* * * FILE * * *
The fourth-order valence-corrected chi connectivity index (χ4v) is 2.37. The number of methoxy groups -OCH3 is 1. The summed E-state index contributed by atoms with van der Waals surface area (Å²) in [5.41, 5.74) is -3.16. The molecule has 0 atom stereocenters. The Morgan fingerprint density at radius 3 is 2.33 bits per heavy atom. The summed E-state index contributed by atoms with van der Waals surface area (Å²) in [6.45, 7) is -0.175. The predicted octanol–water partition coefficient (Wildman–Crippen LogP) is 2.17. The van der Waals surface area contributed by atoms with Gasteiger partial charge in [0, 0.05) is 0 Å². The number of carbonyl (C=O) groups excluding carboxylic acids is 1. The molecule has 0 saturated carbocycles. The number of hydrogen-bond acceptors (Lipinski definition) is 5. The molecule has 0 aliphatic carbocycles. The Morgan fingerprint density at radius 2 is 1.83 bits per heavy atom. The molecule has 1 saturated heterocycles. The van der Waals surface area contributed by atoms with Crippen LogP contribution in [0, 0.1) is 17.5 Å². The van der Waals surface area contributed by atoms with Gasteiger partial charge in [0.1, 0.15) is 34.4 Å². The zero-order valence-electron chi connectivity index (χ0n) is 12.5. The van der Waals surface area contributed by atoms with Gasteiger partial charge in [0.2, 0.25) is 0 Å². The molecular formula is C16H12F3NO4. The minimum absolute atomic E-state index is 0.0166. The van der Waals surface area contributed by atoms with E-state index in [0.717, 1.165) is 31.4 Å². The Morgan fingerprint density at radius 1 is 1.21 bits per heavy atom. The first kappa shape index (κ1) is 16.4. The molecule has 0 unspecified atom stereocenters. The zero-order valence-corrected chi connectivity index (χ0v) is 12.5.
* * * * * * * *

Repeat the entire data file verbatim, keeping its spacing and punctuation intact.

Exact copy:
The fourth-order valence-corrected chi connectivity index (χ4v) is 2.37. The number of methoxy groups -OCH3 is 1. The summed E-state index contributed by atoms with van der Waals surface area (Å²) in [5.41, 5.74) is -3.16. The molecule has 0 atom stereocenters. The Morgan fingerprint density at radius 3 is 2.33 bits per heavy atom. The summed E-state index contributed by atoms with van der Waals surface area (Å²) in [6.45, 7) is -0.175. The predicted octanol–water partition coefficient (Wildman–Crippen LogP) is 2.17. The van der Waals surface area contributed by atoms with Gasteiger partial charge in [0, 0.05) is 0 Å². The number of carbonyl (C=O) groups excluding carboxylic acids is 1. The molecule has 0 saturated carbocycles. The number of hydrogen-bond acceptors (Lipinski definition) is 5. The molecule has 0 aliphatic carbocycles. The Morgan fingerprint density at radius 2 is 1.83 bits per heavy atom. The molecule has 1 saturated heterocycles. The van der Waals surface area contributed by atoms with Crippen LogP contribution in [0, 0.1) is 17.5 Å². The van der Waals surface area contributed by atoms with Gasteiger partial charge in [0.1, 0.15) is 34.4 Å². The zero-order valence-electron chi connectivity index (χ0n) is 12.5. The van der Waals surface area contributed by atoms with Gasteiger partial charge in [0.2, 0.25) is 0 Å². The molecular formula is C16H12F3NO4. The minimum absolute atomic E-state index is 0.0166. The van der Waals surface area contributed by atoms with E-state index in [0.717, 1.165) is 31.4 Å². The Morgan fingerprint density at radius 1 is 1.21 bits per heavy atom. The first kappa shape index (κ1) is 16.4. The molecule has 0 unspecified atom stereocenters. The zero-order valence-corrected chi connectivity index (χ0v) is 12.5.